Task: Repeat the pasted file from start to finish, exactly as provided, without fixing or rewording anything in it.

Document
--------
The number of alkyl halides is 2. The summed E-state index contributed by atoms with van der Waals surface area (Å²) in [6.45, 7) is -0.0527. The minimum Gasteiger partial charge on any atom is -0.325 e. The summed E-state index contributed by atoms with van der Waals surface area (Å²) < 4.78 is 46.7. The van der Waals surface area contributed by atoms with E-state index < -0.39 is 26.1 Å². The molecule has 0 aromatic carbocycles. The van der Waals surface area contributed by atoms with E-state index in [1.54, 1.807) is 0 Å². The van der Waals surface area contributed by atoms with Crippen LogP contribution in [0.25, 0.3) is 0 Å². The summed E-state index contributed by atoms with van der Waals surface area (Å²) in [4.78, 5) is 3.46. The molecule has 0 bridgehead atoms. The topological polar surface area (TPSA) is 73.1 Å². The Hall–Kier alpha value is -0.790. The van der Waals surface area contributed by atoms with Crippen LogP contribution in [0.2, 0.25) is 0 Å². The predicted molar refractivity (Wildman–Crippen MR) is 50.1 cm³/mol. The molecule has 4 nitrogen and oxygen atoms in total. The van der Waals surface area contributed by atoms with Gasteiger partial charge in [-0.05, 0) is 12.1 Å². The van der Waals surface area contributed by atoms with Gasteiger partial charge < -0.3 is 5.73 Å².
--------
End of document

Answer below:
The number of alkyl halides is 2. The summed E-state index contributed by atoms with van der Waals surface area (Å²) in [6.45, 7) is -0.0527. The minimum Gasteiger partial charge on any atom is -0.325 e. The summed E-state index contributed by atoms with van der Waals surface area (Å²) < 4.78 is 46.7. The van der Waals surface area contributed by atoms with E-state index < -0.39 is 26.1 Å². The molecule has 0 aromatic carbocycles. The van der Waals surface area contributed by atoms with E-state index in [1.54, 1.807) is 0 Å². The van der Waals surface area contributed by atoms with Crippen LogP contribution in [0.25, 0.3) is 0 Å². The summed E-state index contributed by atoms with van der Waals surface area (Å²) in [4.78, 5) is 3.46. The molecule has 0 bridgehead atoms. The topological polar surface area (TPSA) is 73.1 Å². The Hall–Kier alpha value is -0.790. The van der Waals surface area contributed by atoms with Crippen LogP contribution in [0.2, 0.25) is 0 Å². The predicted molar refractivity (Wildman–Crippen MR) is 50.1 cm³/mol. The molecule has 4 nitrogen and oxygen atoms in total. The van der Waals surface area contributed by atoms with Gasteiger partial charge in [-0.05, 0) is 12.1 Å². The van der Waals surface area contributed by atoms with Gasteiger partial charge < -0.3 is 5.73 Å².